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RubinReports | By Barry Rubin

“After a winter of alarm over the possibility that a military conflict over the Iranian nuclear program might be imminent, American officials and outside analysts now believe that the chances of war in the near future have significantly decreased.” — New York Times, April 30, 2012

Defense Secretary Leon Panetta hosts Israeli Prime Minister Benjamin Netanyahu at the Pentagon, March 5, 2012. (Photo: Office of the Secretary of Defense)

 

Or, as Homer Simpson would explain it, “Doh!” I’ve been telling you this for a year but at least on this issue — unlike all the others in the Middle East — the Times has finally caught on.

As you know, just about everyone in the world outside of Israel has been claiming that an attack is imminent or that it is only being held back by the U.S. government.

My argument has been that this is simply untrue. Most of the Israeli strategic and intelligence leadership oppose an attack, for the same reasons I do. Moreover, these people don’t believe it is going to happen in the near future.

We now have Yuval Diskin, director of the Shin Bet from 2005 to 2011; Meir Dagan, former head of the Mossad; Deputy Prime Minister Dan Meridor; and assorted others who have come out against an attack.

Then there’s the commander of Israel’s military Benny Gantz who made a fascinating statement, though this has been widely misunderstood. Gantz seemed to contradict himself. He stated that Iran’s leaders were rational but also that radical Islamist ideologues might do wild things like attack Israel.

How to square the contradiction? Simple. Gantz was making a suggestion. He was telling Tehran: Wouldn’t it be smarter to stop short of building nuclear weapons when you are technically able to do so? You have the option of getting them if and when you want them but you won’t be triggering an all-out confrontation including an Israeli attack if you take this way out of your dilemma.

Note supposedly this is a point of dispute between Prime Minister Benjamin Netanyahu and President Barack Obama: Netanyahu is said to demand that Iran be prevented from having any capability at all to ever build nuclear weapons; Obama reportedly will be satisfied if Iran doesn’t actually build nuclear weapons. Well, if there is such a conflict then why is Gantz endorsing Obama‘s plan?

Gantz was not at all saying that Iran would take this alternative. He merely said that Tehran might do so. The idea, of course, is a massive version of the “good cop, bad cop” approach. At the same time, I am not suggesting that Diskin and Dagan are in on some massive con-game. They are genuinely opposed to an attack and do worry that Netanyahu might stage such an operation.

But I think the following points are the closest approximation of reality:

— Israel does not want to attack Iran. There are too many problems with such an operation. It could be done but is it necessary at present? Would there be the minimal international support needed? Would it make things better and genuinely make an Iranian nuclear attack on Israel less likely? On all those points the answer is either a clear “no” or too close to say “yes” with any degree of confidence.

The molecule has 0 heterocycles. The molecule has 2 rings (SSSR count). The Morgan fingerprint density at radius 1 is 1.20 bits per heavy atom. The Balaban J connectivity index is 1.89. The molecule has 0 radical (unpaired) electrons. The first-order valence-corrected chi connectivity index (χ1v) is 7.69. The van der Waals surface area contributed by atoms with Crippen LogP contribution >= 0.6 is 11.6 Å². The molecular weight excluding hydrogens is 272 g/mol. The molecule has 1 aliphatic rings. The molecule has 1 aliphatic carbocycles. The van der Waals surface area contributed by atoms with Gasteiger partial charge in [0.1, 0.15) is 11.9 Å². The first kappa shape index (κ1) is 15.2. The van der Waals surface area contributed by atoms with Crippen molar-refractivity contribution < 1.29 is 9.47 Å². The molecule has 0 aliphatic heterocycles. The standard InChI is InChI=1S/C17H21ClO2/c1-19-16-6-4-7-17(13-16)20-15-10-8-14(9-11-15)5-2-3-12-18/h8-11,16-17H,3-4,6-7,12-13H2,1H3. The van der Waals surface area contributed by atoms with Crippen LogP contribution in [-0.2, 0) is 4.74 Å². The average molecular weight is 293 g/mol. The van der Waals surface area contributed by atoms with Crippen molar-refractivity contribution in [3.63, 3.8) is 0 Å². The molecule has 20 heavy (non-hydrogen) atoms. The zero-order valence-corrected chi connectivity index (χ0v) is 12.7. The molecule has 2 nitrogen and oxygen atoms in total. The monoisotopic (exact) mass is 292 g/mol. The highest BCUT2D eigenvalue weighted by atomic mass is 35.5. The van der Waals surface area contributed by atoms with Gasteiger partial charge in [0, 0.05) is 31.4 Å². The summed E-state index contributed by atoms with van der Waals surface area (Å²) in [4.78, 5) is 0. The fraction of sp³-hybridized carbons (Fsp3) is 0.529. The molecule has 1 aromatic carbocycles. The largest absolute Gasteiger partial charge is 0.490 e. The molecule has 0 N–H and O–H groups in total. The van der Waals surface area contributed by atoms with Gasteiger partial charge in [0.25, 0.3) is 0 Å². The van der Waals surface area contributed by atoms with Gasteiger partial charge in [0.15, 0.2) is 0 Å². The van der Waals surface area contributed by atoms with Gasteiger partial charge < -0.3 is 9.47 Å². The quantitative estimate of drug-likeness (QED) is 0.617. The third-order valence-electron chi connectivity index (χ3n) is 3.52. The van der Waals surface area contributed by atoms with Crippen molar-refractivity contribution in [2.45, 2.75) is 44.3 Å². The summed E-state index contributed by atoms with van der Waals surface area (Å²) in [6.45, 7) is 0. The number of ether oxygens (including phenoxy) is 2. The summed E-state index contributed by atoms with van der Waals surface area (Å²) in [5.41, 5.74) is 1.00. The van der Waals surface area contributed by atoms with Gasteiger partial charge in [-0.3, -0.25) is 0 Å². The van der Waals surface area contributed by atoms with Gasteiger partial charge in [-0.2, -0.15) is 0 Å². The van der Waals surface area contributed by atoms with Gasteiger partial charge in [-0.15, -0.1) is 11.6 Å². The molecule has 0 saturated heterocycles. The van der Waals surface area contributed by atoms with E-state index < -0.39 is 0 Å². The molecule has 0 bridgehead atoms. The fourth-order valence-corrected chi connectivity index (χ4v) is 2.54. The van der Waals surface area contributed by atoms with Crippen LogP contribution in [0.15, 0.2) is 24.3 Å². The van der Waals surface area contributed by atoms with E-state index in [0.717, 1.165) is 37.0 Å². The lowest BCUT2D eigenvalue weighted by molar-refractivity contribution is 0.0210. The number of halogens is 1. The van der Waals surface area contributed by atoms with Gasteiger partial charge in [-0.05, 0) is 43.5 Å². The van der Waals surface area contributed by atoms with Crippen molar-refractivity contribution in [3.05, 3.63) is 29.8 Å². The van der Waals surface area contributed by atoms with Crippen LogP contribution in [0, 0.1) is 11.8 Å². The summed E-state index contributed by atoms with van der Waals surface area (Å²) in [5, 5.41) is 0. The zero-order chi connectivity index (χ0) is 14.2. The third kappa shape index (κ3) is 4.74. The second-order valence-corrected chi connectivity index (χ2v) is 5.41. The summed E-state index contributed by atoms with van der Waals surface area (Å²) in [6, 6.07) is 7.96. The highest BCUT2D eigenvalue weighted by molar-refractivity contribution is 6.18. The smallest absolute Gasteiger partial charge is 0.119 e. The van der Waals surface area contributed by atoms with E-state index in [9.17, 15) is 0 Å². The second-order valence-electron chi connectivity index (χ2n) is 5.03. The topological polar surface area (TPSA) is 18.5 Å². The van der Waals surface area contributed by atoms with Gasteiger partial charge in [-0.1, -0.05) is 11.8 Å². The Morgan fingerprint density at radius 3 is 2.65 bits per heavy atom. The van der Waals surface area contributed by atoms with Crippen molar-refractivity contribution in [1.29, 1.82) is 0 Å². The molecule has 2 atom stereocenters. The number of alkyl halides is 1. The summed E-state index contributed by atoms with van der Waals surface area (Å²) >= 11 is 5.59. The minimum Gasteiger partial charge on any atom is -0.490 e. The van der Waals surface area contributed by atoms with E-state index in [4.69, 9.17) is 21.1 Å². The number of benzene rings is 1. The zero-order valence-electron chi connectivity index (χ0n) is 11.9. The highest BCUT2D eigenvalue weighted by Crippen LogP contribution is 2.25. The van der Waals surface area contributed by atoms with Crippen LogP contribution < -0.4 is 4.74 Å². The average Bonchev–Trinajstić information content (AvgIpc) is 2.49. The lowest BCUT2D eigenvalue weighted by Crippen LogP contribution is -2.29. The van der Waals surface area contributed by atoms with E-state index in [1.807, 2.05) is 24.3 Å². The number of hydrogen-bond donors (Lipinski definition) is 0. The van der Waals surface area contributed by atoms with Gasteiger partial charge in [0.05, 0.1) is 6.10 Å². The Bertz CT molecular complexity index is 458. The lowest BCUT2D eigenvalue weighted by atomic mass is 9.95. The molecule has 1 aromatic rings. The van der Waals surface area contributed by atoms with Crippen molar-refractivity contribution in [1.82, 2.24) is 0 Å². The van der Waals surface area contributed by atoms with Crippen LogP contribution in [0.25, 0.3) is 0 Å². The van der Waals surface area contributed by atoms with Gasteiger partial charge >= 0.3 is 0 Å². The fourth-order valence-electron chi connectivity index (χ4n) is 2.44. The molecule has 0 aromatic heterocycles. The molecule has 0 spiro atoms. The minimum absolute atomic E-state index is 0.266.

— Israel prefers that the sanctions or some form of negotiations work to prevent Iran from getting nuclear weapons.

— An Israeli threat of attack simultaneously spurs the West to put more pressure on Iran to avoid a costly confrontation and more pressure on Iran itself to get it to back down in some way.

— This can only work if it is not made too clear that this strategy is a bluff, at least at this time.

— My impression is that even Defense Minister Ehud Barak has signaled that Israel is not about to attack. He has reiterated the previous position that Israel would only attack if Iran is on the verge of getting nuclear weapons, a situation that won’t exist for some time to come.

— Contrary to international perceptions, Netanyahu is not at all a reckless man and doesn’t like taking risks or launching military adventures. His record proves that point.

Personally, I agree with Diskin and Dagan that an Israeli attack would make things worse and that there is a better alternative even if Iran did get nuclear weapons. That would be a strategy combining three things:

— Deterrence to stop Iran from attacking.

— Defense to minimize the likelihood that Iran could hit Israel.

— The ability to launch a successful preemptive attack.

I have written in some detail about these three things and will do so more in future.

Finally, one point that is widely misunderstood internationally — as people draw from their own countries’ histories — is that Netanyahu is stirring up the Iran attack scenarios to mobilize domestic political support. This is simply not true. Israelis may have their own diverse views on the issue but threatening to attack Iran — as opposed to being able to defend Israel or attack Iran if necessary — is not a big vote-getter. At any rate, Netanyahu would easily be reelected in any test at the ballot box whatever he says on this issue.

And PS as an example of how ridiculous Western mass media coverage of Israel is, Jodi Redoren, the new New York Times correspondent, refers to Barak’s “hard-line position about all options — including an independent Israeli attack — remaining on the table.” That’s precisely the same policy as another Barak the New York Times would never refer to as hardline on anything, Barak Obama. The idea that keeping all options open is hardly hardline, a word that the newspaper doesn’t apply to people who advocate war and genocide against Israel.


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